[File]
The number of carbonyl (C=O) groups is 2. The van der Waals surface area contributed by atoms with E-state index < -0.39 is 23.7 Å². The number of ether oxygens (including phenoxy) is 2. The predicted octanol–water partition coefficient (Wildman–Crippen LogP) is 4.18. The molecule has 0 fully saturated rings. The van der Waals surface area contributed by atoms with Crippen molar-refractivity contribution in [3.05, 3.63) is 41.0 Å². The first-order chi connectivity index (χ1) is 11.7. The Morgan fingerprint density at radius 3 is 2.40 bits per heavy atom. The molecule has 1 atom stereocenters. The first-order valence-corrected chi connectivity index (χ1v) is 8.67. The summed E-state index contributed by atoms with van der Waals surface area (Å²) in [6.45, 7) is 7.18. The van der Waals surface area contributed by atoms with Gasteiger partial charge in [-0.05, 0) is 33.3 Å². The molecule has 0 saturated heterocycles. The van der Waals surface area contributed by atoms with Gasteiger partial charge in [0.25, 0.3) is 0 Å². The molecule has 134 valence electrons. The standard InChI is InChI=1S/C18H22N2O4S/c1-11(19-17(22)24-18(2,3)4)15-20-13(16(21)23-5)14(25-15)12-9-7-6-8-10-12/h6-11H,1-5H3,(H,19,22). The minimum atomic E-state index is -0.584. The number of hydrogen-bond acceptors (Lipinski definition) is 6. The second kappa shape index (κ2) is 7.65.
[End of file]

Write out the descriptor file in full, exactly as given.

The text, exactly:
The number of carbonyl (C=O) groups is 2. The van der Waals surface area contributed by atoms with E-state index < -0.39 is 23.7 Å². The number of ether oxygens (including phenoxy) is 2. The predicted octanol–water partition coefficient (Wildman–Crippen LogP) is 4.18. The molecule has 0 fully saturated rings. The van der Waals surface area contributed by atoms with Crippen molar-refractivity contribution in [3.05, 3.63) is 41.0 Å². The first-order chi connectivity index (χ1) is 11.7. The Morgan fingerprint density at radius 3 is 2.40 bits per heavy atom. The molecule has 1 atom stereocenters. The first-order valence-corrected chi connectivity index (χ1v) is 8.67. The summed E-state index contributed by atoms with van der Waals surface area (Å²) in [6.45, 7) is 7.18. The van der Waals surface area contributed by atoms with Gasteiger partial charge in [-0.05, 0) is 33.3 Å². The molecule has 0 saturated heterocycles. The van der Waals surface area contributed by atoms with Gasteiger partial charge in [0.25, 0.3) is 0 Å². The molecule has 134 valence electrons. The standard InChI is InChI=1S/C18H22N2O4S/c1-11(19-17(22)24-18(2,3)4)15-20-13(16(21)23-5)14(25-15)12-9-7-6-8-10-12/h6-11H,1-5H3,(H,19,22). The minimum atomic E-state index is -0.584. The number of hydrogen-bond acceptors (Lipinski definition) is 6. The second kappa shape index (κ2) is 7.65.